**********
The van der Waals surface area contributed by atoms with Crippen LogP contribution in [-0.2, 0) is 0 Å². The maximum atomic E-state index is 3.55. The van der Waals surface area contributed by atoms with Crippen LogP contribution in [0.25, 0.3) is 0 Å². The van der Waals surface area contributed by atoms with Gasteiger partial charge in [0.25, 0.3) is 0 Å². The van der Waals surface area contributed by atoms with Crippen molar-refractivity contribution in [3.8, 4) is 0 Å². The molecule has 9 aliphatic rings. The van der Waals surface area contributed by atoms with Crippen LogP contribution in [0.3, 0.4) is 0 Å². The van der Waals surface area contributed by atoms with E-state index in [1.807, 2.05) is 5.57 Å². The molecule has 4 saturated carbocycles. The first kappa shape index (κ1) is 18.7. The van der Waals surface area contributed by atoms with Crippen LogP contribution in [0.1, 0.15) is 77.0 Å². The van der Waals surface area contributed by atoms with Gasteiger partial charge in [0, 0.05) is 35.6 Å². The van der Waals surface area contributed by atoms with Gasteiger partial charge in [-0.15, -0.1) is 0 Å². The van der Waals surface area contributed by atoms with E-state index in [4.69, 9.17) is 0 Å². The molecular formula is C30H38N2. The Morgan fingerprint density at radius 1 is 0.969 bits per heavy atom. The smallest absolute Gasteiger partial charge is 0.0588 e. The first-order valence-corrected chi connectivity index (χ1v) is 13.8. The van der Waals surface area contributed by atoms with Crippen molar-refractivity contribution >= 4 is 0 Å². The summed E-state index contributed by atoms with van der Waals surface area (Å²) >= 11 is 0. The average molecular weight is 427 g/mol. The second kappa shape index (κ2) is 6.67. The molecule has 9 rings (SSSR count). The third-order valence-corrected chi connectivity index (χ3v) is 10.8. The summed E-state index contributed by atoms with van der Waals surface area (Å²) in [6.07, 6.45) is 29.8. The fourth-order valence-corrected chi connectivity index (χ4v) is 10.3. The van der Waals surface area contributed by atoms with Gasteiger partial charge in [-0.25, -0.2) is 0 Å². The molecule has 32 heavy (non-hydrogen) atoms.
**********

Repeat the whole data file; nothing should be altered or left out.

The van der Waals surface area contributed by atoms with Crippen LogP contribution in [-0.2, 0) is 0 Å². The maximum atomic E-state index is 3.55. The van der Waals surface area contributed by atoms with Crippen LogP contribution in [0.25, 0.3) is 0 Å². The van der Waals surface area contributed by atoms with Gasteiger partial charge in [0.25, 0.3) is 0 Å². The van der Waals surface area contributed by atoms with Crippen molar-refractivity contribution in [3.8, 4) is 0 Å². The molecule has 9 aliphatic rings. The van der Waals surface area contributed by atoms with Crippen LogP contribution in [0.3, 0.4) is 0 Å². The van der Waals surface area contributed by atoms with E-state index in [1.807, 2.05) is 5.57 Å². The molecule has 4 saturated carbocycles. The first kappa shape index (κ1) is 18.7. The van der Waals surface area contributed by atoms with Crippen LogP contribution in [0.1, 0.15) is 77.0 Å². The van der Waals surface area contributed by atoms with Gasteiger partial charge in [0, 0.05) is 35.6 Å². The van der Waals surface area contributed by atoms with Gasteiger partial charge in [-0.15, -0.1) is 0 Å². The van der Waals surface area contributed by atoms with E-state index in [4.69, 9.17) is 0 Å². The molecular formula is C30H38N2. The Morgan fingerprint density at radius 1 is 0.969 bits per heavy atom. The smallest absolute Gasteiger partial charge is 0.0588 e. The first-order valence-corrected chi connectivity index (χ1v) is 13.8. The van der Waals surface area contributed by atoms with Crippen molar-refractivity contribution >= 4 is 0 Å². The summed E-state index contributed by atoms with van der Waals surface area (Å²) >= 11 is 0. The average molecular weight is 427 g/mol. The second kappa shape index (κ2) is 6.67. The molecule has 9 rings (SSSR count). The third-order valence-corrected chi connectivity index (χ3v) is 10.8. The summed E-state index contributed by atoms with van der Waals surface area (Å²) in [6.07, 6.45) is 29.8. The fourth-order valence-corrected chi connectivity index (χ4v) is 10.3. The van der Waals surface area contributed by atoms with Gasteiger partial charge in [-0.25, -0.2) is 0 Å². The molecule has 32 heavy (non-hydrogen) atoms.